How many times have you had a learner disconnect from the present making the teaching role impossible? And how often have you felt like shouting at said learner? We’ve all experienced this, right? and here is how I learnt to manage it.
Learners disconnecting, whether it be in a 1:1 environment, home-schooling or in a classroom, can be a challenging behaviour to manage. Without knowing what a learner is thinking, how can we help them? How can we re-engage the learner into the present and be open to learning if they are not hearing or even seeing the educator? It is a challenge and often as the educator you may well want to shout and scream albeit in the cupboard!
Many teachers, trainers and parents have experienced such behaviours, and many will have found solutions. Here is my top tip for managing the behaviour and it comes from NLP – neuro linguistic programming.
The behaviour of the learner is a response to an internal dialogue or emotion, so as the ‘adult in the room’ it is our responsibility to establish how to bring them back to the present state and be focused. Sometimes we may think we need to know why they are feeling this way, and sometimes the learner genuinely won’t be able to answer this question because the response is a deeply embedded automatic response to this situation. In order to help the learner access a learning state, it can be useful to distract them, in order that they can forget they wanted to respond in that way. This is breaking the neural pathway pattern of behaviour, thus enabling them to come back to the present and be open to learning. Simply inviting them to write the date on the board, sharpen the pencils, or asking what they’d like for dinner, will be enough to change the thought response and bring them back to a learning state.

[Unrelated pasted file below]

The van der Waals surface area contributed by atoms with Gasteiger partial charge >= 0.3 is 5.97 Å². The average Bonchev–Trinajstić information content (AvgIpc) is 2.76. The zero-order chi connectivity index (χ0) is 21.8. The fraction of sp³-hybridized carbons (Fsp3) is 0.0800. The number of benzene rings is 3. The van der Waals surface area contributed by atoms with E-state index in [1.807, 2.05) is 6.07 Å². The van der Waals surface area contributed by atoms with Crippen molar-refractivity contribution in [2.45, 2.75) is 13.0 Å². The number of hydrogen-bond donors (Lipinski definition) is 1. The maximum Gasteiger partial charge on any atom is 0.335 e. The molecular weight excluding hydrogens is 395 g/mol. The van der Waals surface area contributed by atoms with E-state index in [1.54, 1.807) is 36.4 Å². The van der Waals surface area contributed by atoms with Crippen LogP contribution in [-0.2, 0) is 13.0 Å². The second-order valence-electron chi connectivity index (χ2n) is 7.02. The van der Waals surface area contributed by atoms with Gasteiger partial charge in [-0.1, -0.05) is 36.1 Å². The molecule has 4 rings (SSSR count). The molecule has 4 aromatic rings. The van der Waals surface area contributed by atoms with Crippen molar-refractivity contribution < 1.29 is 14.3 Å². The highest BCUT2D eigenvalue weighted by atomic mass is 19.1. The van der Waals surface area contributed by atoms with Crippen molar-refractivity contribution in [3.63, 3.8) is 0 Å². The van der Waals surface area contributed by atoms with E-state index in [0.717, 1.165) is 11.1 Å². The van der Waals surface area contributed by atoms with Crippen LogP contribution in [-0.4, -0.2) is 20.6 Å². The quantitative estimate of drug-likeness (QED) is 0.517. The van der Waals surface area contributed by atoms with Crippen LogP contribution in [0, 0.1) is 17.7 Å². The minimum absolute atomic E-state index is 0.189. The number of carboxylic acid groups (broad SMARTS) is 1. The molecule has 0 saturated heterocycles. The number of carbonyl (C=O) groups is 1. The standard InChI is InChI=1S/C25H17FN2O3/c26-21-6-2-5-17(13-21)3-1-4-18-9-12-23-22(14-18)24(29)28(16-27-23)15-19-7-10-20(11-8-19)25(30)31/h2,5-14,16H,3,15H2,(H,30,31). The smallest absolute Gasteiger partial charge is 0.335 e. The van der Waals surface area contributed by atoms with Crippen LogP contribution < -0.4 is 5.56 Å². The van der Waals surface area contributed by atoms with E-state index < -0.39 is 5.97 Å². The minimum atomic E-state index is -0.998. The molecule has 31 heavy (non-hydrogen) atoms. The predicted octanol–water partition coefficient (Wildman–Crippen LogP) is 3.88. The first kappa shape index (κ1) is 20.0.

Another alternative is to shout and scream, though I’ve never found this to be wholly satisfactory for any person in the room; I don’t know about you?
Frustration can build when learners aren’t engaging, and you’re trying your best though nothing seems to be working, so all that’s left to do is? Scream! You’ll not be surprised to know that this is just about the worst reaction, as it risks putting learners into a further disconnect with the teacher/trainer/parent, and the cycle begins all over again. In addition to this, it is challenging your own mental health and wellbeing. When entering a stress response, we are firing up a series of unhealthy neurology, which over time can result in illnesses affecting the auto immune system. The best thing here is to change your own state. We cannot change other people or their behaviours, so it is best to change our own, and this is surprisingly easy to do. Just as we distract our learners to bring them back to task; we distract our own neurology. To do this, you can change position for sitting to standing, or vice versa; move position in the room/at the table; drop you shoulders down low from your ears; breath out for longer than you breath in. Any and all of these techniques will bring you back to a calmer state and then you can focus on constructive ways of brining the learner back to a learning state.
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